No wonder Charamba is impressed!

We liked the story in the Daily Mirror this week headed “Blacks in London hail Ibbo Mandaza”. Just in case you didn’t know, Mandaza is proprietor of the Daily Mirror. And who were all these blacks hailing him?

Well, such prominent organisations as Black Quest for Justice, Nation of Islam (UK), the Alkebulan Revivalist Movement, the Uganda People’s Congress (UK), the Convention People’s Party of Ghana (UK) and the Power Jam Community radio station.

Never heard of them? Don’t worry, nor has anybody else. Some of these organisations even have more than one member. The Global African Congress, which is actually West Indian, has a Bulawayo branch headed by Sabelo Sibanda of the School of African Awareness.

After Mandaza’s address in which he repeated his contention that South Africa, not Zimbabwe, was the real target of the imperialists, Kofi Mawuli Klu of Black Quest for Justice said all African countries should return to traditional methods of rule that existed before the intervention of the Europeans.

Has he been speaking to Obasanjo we wonder?

Seen hovering at the Sheraton on Monday directing Mirror reporters on what to write about the visit of the three leaders was David Nyekorach-Matsanga. He has been complaining to anybody who will listen that he is disappointed with Jonathan Moyo’s failure to recognise him as a government spokesman. Defence of the president’s position abroad has been inadequate, the Ugandan refugee researcher thinks. And the Sunday Mail is not following his advice either, he bemoans.

Never mind David. The Mirror appears ready to give acres of space to your incoherent ramblings with no sign of editorial intervention whatsoever!

Somebody else given acres ofspace this week was ZUJ presi-dent Matthew Takaona. He express-ed “shock and disgust” at the manner in which ANZ editor-in-chief Francis Mdlongwa went about restructuring the Daily News. This involved bringing across senior staff from the Financial Gazette in a dramatic decapitation raid.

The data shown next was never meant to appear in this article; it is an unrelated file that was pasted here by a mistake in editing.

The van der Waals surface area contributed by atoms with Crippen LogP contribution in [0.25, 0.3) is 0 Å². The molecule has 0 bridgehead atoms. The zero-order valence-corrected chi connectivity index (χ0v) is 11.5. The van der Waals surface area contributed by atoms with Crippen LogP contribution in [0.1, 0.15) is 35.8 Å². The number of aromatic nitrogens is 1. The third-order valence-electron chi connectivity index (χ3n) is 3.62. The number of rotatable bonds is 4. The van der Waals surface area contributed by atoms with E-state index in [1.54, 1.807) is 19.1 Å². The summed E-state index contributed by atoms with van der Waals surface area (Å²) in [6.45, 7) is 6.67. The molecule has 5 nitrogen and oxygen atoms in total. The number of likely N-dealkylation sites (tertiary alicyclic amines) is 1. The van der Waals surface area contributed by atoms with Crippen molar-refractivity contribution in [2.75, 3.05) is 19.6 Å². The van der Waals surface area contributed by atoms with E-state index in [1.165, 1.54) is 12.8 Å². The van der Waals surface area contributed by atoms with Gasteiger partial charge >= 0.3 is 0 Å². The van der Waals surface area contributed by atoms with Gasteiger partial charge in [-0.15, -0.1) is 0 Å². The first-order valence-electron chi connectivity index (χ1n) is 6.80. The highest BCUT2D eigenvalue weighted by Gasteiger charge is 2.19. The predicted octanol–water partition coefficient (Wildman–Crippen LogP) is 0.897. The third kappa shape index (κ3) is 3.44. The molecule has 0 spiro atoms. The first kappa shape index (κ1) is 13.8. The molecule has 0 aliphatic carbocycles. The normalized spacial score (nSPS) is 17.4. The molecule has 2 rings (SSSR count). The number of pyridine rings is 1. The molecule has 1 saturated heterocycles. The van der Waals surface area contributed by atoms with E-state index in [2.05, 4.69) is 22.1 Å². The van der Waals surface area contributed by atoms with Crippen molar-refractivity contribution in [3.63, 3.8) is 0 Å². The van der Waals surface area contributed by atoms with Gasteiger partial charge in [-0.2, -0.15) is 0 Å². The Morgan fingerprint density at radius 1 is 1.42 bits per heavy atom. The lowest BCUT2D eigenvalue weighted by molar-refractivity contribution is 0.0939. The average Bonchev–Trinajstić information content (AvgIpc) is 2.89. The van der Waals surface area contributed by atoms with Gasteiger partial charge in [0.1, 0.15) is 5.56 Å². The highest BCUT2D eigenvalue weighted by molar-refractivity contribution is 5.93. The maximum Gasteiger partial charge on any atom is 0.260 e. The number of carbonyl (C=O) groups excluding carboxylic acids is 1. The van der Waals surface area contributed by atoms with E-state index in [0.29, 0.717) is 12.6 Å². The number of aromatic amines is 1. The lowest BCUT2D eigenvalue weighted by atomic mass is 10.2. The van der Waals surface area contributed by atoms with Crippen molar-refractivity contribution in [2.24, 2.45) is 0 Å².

“The so-called shake-up is clandestine, dirty, vindictive, and most shameful to the media fraternity,” Takaona frothed.

So what has suddenly galvanised him? Did he raise the same objections when staff came and went through the revolving door at Zimpapers? Did he have a view on Jonathan Moyo’s musical chairs at ZBC?

Why has he suddenly stirred from his long slumber at the Sunday Mail where he hasn’t exactly been on a fast-track career path, to fulminate about heads rolling around the floor at the Daily News?

Answers please on the back of a postcard. The ZUJ’s logo, by the way, is a 1960s typewriter.

Muckraker was amused to see “Professor” Tafataona Mahoso’s retaliation for years of us putting his title in inverted commas. He, along with the media he commands, has decided not to recognise Sir Brian Donnelly’s knighthood. What started as ignorance has now become fixed policy and Donnelly will find himself dubbed “Mr” in the government press or “Sir Brian” in inverted commas to indicate they don’t recognise his award.

Not that he will give a damn. Donnelly is not a man to stand on ceremony. But why he should be punished for Muckraker’s lampooning of the pompous press professor is anybody’s guess.

Could CNN please give their Lagos correspondent Jeff Koinange a briefing before they next put him before the camera as an expert on Zimbabwe. He spoke about sanctions which he said were designed to target individuals and not the country.

What examples could he give? Well, Zimbabwe might not be able to sell its tobacco crop, he suggested. And the country wouldn’t be able to compete in the Commonwealth Games!

The economy was in dire straits, Koinange gamely ventured. Inflation for example was “running at 2 000%”!

Muckraker’s advice: Pick up the phone and talk to somebody, Jeff, before you are persuaded to do another of these star turns. Meanwhile, come back Charleyne. All is forgiven!

Finally, a reader brought to our attention a shocking faux pas in the Sunday Leisure section of the Sunday Mail. There was a picture of Edgar Langeveldt dressed as what looks very much like the nation’s First Shopper. But it was captioned “Edgar Langeveldt as a prostitute”.

There must surely be some mistake? Unless of course MDC activists have infiltrated the Sunday Mail’s sub-editors’ office!

Previous articleEric Bloch Column
Next articleMuckraker

Recent Posts

Stories you will enjoy

Recommended reading

You have successfully subscribed to the newsletter

There was an error while trying to send your request. Please try again.

NewsDay Zimbabwe will use the information you provide on this form to be in touch with you and to provide updates and marketing.